Housing: It’s Back in Trouble

How long have I been telling you?  About five years now?  This was when we looked at the 2008 housing rubble collapse and figured that there hasn’t been enough widespread pain yet to really let the air out of the bubble.  The Fed just put a little tape on the balloon, congress jaw-flapped and everyone cried “It’s solved!” 

Which is a crock, as the new Housing report from Case Shiller/S&P/Dow Jones out this morning is beginning to show:

New York, September 30, 2014 – Data through July 2014, released today by S&P Dow Jones Indices for its S&P/Case-Shiller1 Home Price Indices, the leading measure of U.S. home prices, show a significant slowdown in price increases. Nineteen of the 20 cities saw lower annual returns in July. Las Vegas, Miami and San Francisco were the only cities to report double-digit annual gains. Cleveland’s rate remained unchanged at +0.9% for the 12 months ending July 2014.
In July, the 10-City and 20-City Composites increased 0.6% and the National Index 0.5%. Although all cities but one gained on a monthly basis, 17 saw smaller increases in July as compared to last month. Although New York saw a lower gain this month, it was the only city where prices rose over one percent. San Francisco posted its largest decline of 0.4% since February 2012.

“The broad-based deceleration in home prices continued in the most recent data,” says David M. Blitzer, Chairman of the Index Committee at S&P Dow Jones Indices. “However, home prices continue to rise at two to three times the rate of inflation. The slower pace of home price appreciation is consistent with most of the other housing data on housing starts and home sales. The rise in August new home sales — which are not covered by the S&P/Case-Shiller indices – is a welcome exception to recent trends.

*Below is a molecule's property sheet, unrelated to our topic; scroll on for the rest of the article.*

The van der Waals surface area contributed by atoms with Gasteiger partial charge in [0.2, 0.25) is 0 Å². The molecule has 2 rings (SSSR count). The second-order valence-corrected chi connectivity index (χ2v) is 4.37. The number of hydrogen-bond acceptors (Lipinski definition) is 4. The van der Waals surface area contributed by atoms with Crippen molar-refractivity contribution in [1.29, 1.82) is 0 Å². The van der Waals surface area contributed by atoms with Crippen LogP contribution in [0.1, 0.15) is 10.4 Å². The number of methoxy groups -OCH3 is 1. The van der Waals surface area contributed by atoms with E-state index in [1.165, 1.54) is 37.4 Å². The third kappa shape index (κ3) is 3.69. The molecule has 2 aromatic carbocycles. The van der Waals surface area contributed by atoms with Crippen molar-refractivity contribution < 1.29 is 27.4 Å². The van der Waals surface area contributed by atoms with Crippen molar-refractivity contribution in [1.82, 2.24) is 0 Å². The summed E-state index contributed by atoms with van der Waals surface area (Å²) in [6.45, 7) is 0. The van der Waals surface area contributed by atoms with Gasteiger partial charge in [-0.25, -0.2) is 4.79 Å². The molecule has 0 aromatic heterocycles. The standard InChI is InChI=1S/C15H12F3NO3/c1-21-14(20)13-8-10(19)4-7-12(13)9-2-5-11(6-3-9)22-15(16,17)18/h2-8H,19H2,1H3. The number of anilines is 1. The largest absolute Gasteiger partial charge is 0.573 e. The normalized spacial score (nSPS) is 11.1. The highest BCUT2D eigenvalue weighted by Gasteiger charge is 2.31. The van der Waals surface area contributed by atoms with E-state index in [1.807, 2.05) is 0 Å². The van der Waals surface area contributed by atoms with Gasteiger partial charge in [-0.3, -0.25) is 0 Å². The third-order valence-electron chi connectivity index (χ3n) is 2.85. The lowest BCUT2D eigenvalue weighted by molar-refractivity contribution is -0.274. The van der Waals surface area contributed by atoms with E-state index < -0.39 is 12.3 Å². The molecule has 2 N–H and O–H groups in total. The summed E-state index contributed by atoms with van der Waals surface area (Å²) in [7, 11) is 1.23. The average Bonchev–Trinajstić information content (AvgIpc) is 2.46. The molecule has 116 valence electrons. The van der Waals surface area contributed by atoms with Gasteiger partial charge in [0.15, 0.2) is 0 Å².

“The 10- and 20-City Composites gained 6.7% annually with prices nationally rising at a slower pace of 5.6%. Las Vegas, one of the most depressed housing markets in the recession, is still leading the cities with 12.8% year-over-year. Phoenix, the first city to see double-digit gains back in 2012, posted its lowest annual return of 5.7% since February 2012.

“While the year-over-year figures are trending downward, home prices are still rising month-to-month although at a slower rate than what we are used to seeing over the past couple of years. The National Index rose 0.5%, its seventh consecutive increase. At the bottom was San Francisco with its first decline this year and the only city in the red. New York tended to underperform over the past few years but it was on top for the last two months.”

So not only are housing prices stuck at late 2004 levels as shown in the chart above, the data is not adjusted for inflation and it doesn’t take the buy-sell commission bite into account, either.

And yes, I’m sure that Bob Prechter over at Elliott Wave will explain how this is classic Elliott in the social sphere…

Which is one of the reasons we elected not to sell our lil place in the woods just yet.  We figured to wait until the crap is REALLY hitting the fan and than go Urban Pioneering on the tail end of chaos…which is still some distance ahead.  But that’s when a self-sufficient survival platform seems it  will have likely have the highest value relative to in-city housing…

There….feel better?